Establishing vascular access is one of the most commonly performed procedures in U.S. hospitals, with up to 70% of patients requiring a peripheral intravenous (PIV) catheter during their hospital stay. Annually, 200 million PIV catheterizations are performed in U.S. acute-care hospitals for such purposes as administration of fluids, lifesaving medications, and nutrients.[i]

In a 2016 policy statement, the American College of Emergency Physicians (ACEP) recommends use of procedural ultrasound, performed at the bedside, to facilitate PIV access, citing such benefits as “improved patient safety, decreased procedural attempts and decreased time to perform [the] procedures in patients [for] whom the technique would otherwise be difficult.”[ii] ACEP also advocates use of this technique to achieve a new safety goal for vascular access: “the one-stick standard.”

Savings of Up to $3.5 Million with Ultrasound-Guided Vascular Access

The SII’s reduced speckle and enhanced contrast provide clear images of vascular pathways.

The SonoSite SII’s reduced speckle and enhanced contrast provide clear images of vascular pathways.

Robust evidence suggests that ultrasound-guided vascular access not only enables practitioners to provide safer, more efficient, and more successful care to critically ill or injured patients, but employing this technique may also lead to large cost-savings for providers and patients. For example, St. Joseph’s Healthcare System, a 700-bed hospital in Paterson, N.J., recently implemented an ultrasound-guided vascular access program in its emergency department (ED), which ranks as the second busiest in the nation. The following outcomes were reported:[iii]

  • Striking improvements in the safety and quality of care for patients ranging from 2-pound premature newborns to adults weighing up to 500 pounds;
  • Cost savings of $3.5 million between the program’s launch in February 2014 to December 2016;
  • A 96.4% first-pass success rate when using ultrasound guidance, because it permits direct, real-time visualization as the needle is advanced toward its destination;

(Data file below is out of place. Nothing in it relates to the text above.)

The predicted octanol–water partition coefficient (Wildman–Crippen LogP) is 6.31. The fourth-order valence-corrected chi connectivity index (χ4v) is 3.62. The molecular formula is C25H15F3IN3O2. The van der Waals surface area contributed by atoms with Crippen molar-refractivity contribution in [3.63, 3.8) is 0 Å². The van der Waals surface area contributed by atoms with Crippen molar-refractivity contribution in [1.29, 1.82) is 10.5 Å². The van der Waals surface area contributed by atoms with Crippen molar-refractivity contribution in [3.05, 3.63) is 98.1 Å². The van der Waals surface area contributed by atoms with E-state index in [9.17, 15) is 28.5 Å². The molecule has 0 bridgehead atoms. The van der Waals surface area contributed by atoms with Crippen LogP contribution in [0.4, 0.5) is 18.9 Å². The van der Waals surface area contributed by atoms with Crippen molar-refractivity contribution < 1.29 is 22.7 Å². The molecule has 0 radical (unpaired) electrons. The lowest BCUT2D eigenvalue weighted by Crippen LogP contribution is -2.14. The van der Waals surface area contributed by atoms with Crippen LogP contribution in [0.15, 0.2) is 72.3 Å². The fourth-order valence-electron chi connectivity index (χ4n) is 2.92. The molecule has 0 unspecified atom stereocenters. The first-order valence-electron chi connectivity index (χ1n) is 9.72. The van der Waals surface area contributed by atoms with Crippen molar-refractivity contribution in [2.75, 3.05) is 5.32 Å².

• A 40% reduction in use of central lines, which can have complication rates of up to 15% if inserted with landmark methods.[iv]

These results were achieved using a three-person team of nurses and SonoSite SII portable ultrasound machines. The SonoSite SII is preferred for ultrasound-guided vascular access—and other needle-based procedures, such as guiding regional nerve blocks, musculoskeletal injections, and drainage of fluid from the chest (thoracentesis) or abdomen (paracentesis)—due to the machine’s small footprint, simple two-button controls, rapid bootup time (going from a cold start to scanning in under 20 seconds), rugged construction, and image quality.

In addition to providing training in ultrasonography with each purchase of its machines, SonoSite also provides a variety of other educational resources, including thousands of ultrasound workshops globally each year, as well as SonoSite Solutions: evidence-based quality-improvement programs focused on central venous catheter and PIV insertions that have been successfully deployed at many leading hospitals, including St. Joseph’s.

A Visual GPS to Access Difficult Vascular Anatomy

How does ultrasound-guided vascular access improve care and reduce costs? Procedural ultrasound … acts as a visual GPS that allows clinicians to map the patient’s blood vessels and identify the simplest, safest, and most cost-effective catheter site,” says Matthew Ostroff, ARNP, a vascular access specialist and author of the St. Joseph’s report discussed above.

Ostroff reported that his hospital saved $1 million by substituting ultrasound-guided PIV in difficult-access patients for peripherally inserted central catheters (PICCs). At St. Joseph’s, PICCs take 40 to 45 minutes to insert, at a cost of $280 for supplies alone, versus 5 to 10 minutes to place a PIV line with a supply cost of $25 to $30. St. Joseph’s program also yielded savings of $2.5 million by reducing length of ED stay and referrals to interventional radiology.

Similarly, a recent study at Texas Health Harris Methodist Hospital[v] reported that after its ED implemented a nurse-led ultrasound-guided vascular access program, the number of CVC and PICC placements due to problematic PIV access fell by 74%, resulting in annual savings of $200,000. Other investigators have reported PIV success rates of up to 100%[vi] with ultrasound guidance, while fewer sticks and faster care, understandably, also significantly increases patient satisfaction.[vii]